chronic wasting disease | KUNC

chronic wasting disease

Jacob W. Frank / NPS

Colorado's poised to put the question of wolf reintroduction on the November ballot. One unanswered question is how the predators might affect the spread of chronic wasting disease, if at all.

CWD is a fatal neurodegenerative disease that currently infects deer, elk, moose and reindeer. Critics of wolf reintroduction argue that more predators on the landscape could further spread CWD.

Mule deer
Ryan Moehring / USFWS

Chronic wasting disease is continuing to pop up in deer and elk populations around the Mountain West. But researchers have found one way to help prevent hunters from further spreading the neurodegenerative disease: household bleach.

Chronic Wasting Disease is a wildlife illness similar to Mad Cow Disease.  It’s rooted itself in the Mountain West and is thinning herds throughout the region.

Nevada and Idaho are the only states in our region with no confirmed cases of the highly contagious and fatal wildlife infection. But that doesn’t mean it hasn’t made it there.

Bryan Richards / USGS National Wildlife Health Center

A neurodegenerative illness called chronic wasting disease is spreading among deer and elk in our region. Now, researchers at Colorado State University say they’ve found a new way to study the disease -- and another indication that it might eventually become capable of sickening people.

Elk and bison
U.S. Fish and Wildlife Service

Michael Osterholm is worried. He directs the Center for Infectious Disease Research and Policy at the University of Minnesota. He's also serving a one-year stint as a "Science Envoy for Health Security" with the State Department. And he told Minnesota lawmakers that when it comes to chronic wasting disease, we are playing with fire.

Prion Research Center
Rae Ellen Bichell / KUNC

Researchers first identified chronic wasting disease way back in the 1960s. Soon after, Michael Miller got sucked into working on it.

"Yeah, sucked into it is really right," he said.

Miller is a senior wildlife veterinarian with Colorado Parks and Wildlife. Back then, local wildlife scientists were studying captive mule deer at a facility in Fort Collins, Colorado. They were trying to figure out how to help mule deer in the wild survive harsh winters, but the animals kept getting sick and dying.

Julien Chatelain / CC BY-SA 2.0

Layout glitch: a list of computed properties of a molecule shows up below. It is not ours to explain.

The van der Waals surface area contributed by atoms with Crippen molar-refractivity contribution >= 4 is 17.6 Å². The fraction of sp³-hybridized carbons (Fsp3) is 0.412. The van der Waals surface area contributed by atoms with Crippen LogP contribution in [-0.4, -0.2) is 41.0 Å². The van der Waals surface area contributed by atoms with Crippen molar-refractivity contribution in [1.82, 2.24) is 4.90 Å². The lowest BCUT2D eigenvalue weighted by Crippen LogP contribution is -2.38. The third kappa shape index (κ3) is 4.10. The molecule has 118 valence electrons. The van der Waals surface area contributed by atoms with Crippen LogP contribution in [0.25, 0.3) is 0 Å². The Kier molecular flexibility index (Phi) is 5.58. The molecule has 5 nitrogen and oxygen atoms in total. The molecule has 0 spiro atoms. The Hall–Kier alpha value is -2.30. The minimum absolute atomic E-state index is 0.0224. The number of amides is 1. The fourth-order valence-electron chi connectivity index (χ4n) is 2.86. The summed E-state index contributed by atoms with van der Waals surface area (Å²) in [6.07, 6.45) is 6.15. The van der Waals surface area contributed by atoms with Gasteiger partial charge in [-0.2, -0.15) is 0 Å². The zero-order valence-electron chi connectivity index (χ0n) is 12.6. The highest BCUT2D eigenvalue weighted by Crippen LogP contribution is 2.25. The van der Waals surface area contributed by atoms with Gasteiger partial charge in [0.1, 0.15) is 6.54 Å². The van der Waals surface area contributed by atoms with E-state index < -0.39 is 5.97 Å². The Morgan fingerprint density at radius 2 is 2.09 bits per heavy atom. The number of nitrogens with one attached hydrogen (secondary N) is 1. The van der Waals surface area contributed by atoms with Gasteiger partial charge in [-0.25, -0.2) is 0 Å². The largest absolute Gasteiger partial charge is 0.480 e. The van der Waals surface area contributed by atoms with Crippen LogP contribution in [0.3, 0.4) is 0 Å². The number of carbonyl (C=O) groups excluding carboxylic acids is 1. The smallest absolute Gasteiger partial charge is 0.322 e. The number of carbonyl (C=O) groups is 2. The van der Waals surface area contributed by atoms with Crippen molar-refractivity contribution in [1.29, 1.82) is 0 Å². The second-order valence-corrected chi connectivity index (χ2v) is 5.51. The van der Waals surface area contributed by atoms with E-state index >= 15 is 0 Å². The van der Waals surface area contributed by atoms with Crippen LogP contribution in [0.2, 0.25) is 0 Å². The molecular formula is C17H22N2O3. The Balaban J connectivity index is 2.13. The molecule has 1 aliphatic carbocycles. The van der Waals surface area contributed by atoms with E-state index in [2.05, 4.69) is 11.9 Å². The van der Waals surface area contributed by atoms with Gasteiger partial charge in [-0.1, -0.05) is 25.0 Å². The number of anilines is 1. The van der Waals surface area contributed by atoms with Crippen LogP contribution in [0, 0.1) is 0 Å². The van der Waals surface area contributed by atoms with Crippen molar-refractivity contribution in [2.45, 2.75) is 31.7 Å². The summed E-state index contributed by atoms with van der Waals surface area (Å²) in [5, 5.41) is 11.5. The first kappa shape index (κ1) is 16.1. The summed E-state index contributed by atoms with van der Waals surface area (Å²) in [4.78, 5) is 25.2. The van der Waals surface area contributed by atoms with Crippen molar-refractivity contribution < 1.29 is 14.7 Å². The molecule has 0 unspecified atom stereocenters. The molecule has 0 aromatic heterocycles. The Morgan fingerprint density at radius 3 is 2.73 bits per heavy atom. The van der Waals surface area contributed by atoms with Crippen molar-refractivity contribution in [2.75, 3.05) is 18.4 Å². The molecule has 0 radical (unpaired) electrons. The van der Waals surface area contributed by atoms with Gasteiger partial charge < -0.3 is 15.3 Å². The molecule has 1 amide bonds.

The question of where chronic wasting disease came from reopened in the spring of 2016.

Roy Andersen was monitoring reindeer in Norway. He’s a research technician with the Norwegian Institute for Nature Research. On a rare, sunny day, Andersen and his colleagues were doing what they often do in the spring: blasting across a snowy plateau, chasing a herd of about 500 wild reindeer.

Heather Swanson
Rae Ellen Bichell / KUNC

Heather Swanson and Ryan Prioreschi monitor wildlife with the City of Boulder. They're standing in knee-high golden grass on a slope where the Rocky Mountains start slumping into the plains — the epicenter of a now-international animal epidemic. The ecologists have their binoculars out and they’re staring right at the problem.

A fawn is running circles around the rest of the herd, with the boing of a muscular slinky toy.

Ryan Hagerty / U.S. Fish and Wildlife Service

Chronic wasting disease is crippling deer populations in the Mountain West, around the country and in bordering Canadian provinces. It's not a bacterium or a virus or even a fungus, but caused by something called a prion, a type of protein that all mammals have in their bodies.

Mule deer
Ryan Moehring / USFWS

Hunters in Colorado are being advised to be on the lookout for a contagious disease that kills deer.

The Daily Camera reports chronic wasting disease has now spread to 24 states, including Colorado.

And, while it has yet to happen, there is some concern it could spread to humans who hunt and eat the meat.

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